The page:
By Rachel Belle
Old people. That’s who I always thought spent their time inside of an Elks Lodge. I imagined it was kind of an adult fraternity for old dudes who may or may not wear funny hats while doing secret rituals. But Seattle’s Queen Anne and Ballard lodges are seeing a bunch of new, young and energetic members.
“When I first moved to Seattle, one of the first things somebody told me was ‘Seattle is full of the nicest people you’ll never get to know’ because everybody has their circle,” says 29-year-old, Esteemed Leading Knight Elect, Jesse Calixto. “It just seemed like that was a place this didn’t exist, or if it did exist, people really wanted to expand that circle.”
Daniel Hunt, a 28-year-old member, explains the other perks.
“Nine dollars a month. You’ve got a gym, you’ve got a sauna, you have an amazing view of The Sound. On top of all that, you’ve got community. Lots of really cool folks who are invested in having fun together and making the world better with their charitable efforts. One of the best decisions I ever made [was] coming here.”
As I met with the group at the Queen Anne lodge, watching the sun set over the Puget Sound and drinking a discounted micro brew that Dan insisted on buying me, I wondered if I would consider joining.
“You have to be 21, you have to be a U.S. citizen, you have to be proposed for membership by another member and you have to be endorsed by two other members,” Hunt says.
But there’s a bit more than that. When getting sworn in, you’ll be asked if you believe in God, and your answer must be affirmative.
“The whole provision of believing in God, and also saying that you’ve never been affiliated with the Communist party. That’s all stuff that stemmed during the big Red Scare, I think,” says Calixto. “When I was filling out the paperwork and it said ‘Do you believe in God?’ I felt really iffy about that. But people around me said it doesn’t denote a Christian God or a Jewish God, it can be a higher power. Just something other than yourself that’s bigger than you.”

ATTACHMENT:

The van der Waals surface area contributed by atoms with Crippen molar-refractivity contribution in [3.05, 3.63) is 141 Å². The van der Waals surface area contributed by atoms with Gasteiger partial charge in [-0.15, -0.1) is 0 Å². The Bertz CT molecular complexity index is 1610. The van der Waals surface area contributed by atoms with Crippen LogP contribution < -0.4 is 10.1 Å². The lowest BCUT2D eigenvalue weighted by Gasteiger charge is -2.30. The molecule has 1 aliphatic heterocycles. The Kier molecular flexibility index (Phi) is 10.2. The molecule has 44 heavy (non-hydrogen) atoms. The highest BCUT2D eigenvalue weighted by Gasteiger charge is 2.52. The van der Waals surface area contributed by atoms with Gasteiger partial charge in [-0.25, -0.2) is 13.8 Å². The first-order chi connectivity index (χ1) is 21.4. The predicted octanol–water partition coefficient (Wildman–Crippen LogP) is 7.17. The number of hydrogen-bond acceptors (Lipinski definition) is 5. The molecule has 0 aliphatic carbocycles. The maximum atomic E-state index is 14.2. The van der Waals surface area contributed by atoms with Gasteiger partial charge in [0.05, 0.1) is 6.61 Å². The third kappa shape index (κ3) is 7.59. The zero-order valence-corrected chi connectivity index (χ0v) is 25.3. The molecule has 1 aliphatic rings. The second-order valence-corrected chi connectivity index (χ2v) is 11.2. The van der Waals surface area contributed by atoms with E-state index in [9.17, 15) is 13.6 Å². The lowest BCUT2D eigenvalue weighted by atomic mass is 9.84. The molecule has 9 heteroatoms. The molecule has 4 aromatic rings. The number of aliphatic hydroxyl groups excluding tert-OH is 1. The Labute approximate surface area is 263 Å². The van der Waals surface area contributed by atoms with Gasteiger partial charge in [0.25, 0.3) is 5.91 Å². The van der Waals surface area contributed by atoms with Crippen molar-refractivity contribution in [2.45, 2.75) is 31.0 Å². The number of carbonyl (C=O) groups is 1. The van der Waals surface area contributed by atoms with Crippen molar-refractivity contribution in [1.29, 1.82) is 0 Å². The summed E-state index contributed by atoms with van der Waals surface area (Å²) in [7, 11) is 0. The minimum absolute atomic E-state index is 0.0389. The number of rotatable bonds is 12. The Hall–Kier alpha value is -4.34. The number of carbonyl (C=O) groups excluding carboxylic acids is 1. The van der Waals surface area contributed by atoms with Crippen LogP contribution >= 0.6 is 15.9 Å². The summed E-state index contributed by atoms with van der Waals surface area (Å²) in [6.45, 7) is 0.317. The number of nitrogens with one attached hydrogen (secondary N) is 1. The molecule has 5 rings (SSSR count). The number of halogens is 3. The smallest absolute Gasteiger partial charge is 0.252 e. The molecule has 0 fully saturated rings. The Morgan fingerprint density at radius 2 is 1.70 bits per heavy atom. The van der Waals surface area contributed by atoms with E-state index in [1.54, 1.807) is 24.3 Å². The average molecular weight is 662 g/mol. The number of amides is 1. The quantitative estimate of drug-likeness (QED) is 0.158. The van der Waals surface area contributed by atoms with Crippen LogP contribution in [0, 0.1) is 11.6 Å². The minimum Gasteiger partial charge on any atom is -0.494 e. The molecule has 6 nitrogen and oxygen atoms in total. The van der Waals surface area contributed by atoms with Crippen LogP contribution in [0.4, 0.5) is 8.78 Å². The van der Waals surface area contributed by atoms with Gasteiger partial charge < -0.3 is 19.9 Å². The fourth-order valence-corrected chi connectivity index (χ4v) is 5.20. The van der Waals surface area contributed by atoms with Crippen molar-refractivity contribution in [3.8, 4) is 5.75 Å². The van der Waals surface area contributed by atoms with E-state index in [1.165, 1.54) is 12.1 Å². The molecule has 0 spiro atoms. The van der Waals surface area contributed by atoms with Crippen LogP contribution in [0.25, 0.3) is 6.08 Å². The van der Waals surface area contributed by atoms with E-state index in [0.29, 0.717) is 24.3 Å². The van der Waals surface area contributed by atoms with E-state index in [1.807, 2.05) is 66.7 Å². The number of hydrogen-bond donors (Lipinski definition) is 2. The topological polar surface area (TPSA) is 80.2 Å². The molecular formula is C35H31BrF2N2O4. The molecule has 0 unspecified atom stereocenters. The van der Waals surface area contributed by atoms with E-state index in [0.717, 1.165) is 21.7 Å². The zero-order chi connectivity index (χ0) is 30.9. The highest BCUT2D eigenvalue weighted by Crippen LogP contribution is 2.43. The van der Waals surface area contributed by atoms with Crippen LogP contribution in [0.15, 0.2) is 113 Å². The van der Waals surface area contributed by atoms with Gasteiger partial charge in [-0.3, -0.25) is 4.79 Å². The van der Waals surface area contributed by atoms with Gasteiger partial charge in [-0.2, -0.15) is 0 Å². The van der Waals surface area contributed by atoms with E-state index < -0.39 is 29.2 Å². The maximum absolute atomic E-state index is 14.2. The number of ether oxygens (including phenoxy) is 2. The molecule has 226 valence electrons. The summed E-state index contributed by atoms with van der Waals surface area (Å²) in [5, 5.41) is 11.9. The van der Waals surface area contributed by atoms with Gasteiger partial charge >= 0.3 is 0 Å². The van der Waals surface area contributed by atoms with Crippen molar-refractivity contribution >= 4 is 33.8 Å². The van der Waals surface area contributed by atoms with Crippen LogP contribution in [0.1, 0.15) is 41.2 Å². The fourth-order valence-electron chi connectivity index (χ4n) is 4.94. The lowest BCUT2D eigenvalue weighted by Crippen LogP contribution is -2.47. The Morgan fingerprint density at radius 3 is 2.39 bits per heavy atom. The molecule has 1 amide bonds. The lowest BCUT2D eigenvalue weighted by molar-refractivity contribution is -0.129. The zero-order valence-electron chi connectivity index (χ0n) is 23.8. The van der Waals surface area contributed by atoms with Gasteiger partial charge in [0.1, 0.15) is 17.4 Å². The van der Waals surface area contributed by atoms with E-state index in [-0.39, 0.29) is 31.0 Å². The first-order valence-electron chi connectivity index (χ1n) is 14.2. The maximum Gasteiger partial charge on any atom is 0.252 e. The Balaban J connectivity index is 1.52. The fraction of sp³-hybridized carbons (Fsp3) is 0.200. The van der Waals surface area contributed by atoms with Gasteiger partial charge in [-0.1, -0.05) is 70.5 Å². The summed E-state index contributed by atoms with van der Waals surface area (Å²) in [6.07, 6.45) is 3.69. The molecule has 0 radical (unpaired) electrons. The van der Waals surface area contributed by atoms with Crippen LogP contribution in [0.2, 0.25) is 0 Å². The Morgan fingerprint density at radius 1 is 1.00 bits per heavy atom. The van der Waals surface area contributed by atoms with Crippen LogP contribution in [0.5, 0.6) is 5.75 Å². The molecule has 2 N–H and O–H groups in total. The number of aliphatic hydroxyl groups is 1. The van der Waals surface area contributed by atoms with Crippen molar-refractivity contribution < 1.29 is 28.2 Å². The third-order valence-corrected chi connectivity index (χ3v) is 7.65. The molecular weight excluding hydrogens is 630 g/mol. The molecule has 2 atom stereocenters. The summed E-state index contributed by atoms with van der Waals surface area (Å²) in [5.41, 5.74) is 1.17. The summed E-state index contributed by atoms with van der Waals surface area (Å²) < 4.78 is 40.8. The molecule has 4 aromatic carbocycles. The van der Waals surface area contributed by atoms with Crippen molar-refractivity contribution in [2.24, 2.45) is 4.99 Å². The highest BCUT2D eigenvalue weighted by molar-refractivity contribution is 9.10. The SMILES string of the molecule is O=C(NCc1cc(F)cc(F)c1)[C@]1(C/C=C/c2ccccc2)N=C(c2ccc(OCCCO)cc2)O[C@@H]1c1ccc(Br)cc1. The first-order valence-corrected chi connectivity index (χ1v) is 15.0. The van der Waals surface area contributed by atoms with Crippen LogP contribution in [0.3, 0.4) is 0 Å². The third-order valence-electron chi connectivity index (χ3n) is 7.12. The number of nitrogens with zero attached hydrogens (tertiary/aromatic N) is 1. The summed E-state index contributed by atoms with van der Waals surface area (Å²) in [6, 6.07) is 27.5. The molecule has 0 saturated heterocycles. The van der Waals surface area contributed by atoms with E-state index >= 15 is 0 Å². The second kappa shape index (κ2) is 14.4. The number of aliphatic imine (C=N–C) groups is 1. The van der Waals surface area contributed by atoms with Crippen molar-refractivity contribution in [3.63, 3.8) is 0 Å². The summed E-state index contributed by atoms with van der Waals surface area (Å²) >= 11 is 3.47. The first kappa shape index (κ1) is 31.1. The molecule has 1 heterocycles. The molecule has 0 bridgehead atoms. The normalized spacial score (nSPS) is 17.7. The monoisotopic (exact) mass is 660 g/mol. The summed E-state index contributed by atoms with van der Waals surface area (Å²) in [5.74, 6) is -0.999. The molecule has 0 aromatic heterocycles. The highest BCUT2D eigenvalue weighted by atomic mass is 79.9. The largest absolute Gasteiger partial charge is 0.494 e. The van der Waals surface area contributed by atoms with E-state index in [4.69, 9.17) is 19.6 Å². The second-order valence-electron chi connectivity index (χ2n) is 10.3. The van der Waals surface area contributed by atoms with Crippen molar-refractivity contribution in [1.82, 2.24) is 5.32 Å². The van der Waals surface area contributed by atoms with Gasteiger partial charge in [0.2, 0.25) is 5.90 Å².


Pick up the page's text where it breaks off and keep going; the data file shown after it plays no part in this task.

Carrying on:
It’s a sign that the Elk’s are evolving. Celeste Miller says women have only been allowed to join since 1995.
“I decided not to hold that against them, because it is changing. There are a lot of women at this lodge and I think that it’s growing in diversity and I’m really excited about that.”
She was especially drawn in by the charity work that Elks do, “For example, they support therapists for children, its free for the children and families. Also they work with Toys For Tots. They do a lot of fundraisers for veterans.”
One of my preconceived notions turned out to be true! The Elks do have secret rituals that Calixto proclaimed too secret to tell me about.
“The Elks Lodge was started by a group of actors, actually, in the late 1800’s. They were called the Jolly Cork Players and they were very theatrical. You can tell in the writings, that I can’t tell you about, that they were really influenced by Shakespeare. So the writing is really elegant and just lots of fun.”
You can hear these secret writings at your initiation ceremony, if you’re deemed cool enough to be the newest member of an Elks lodge.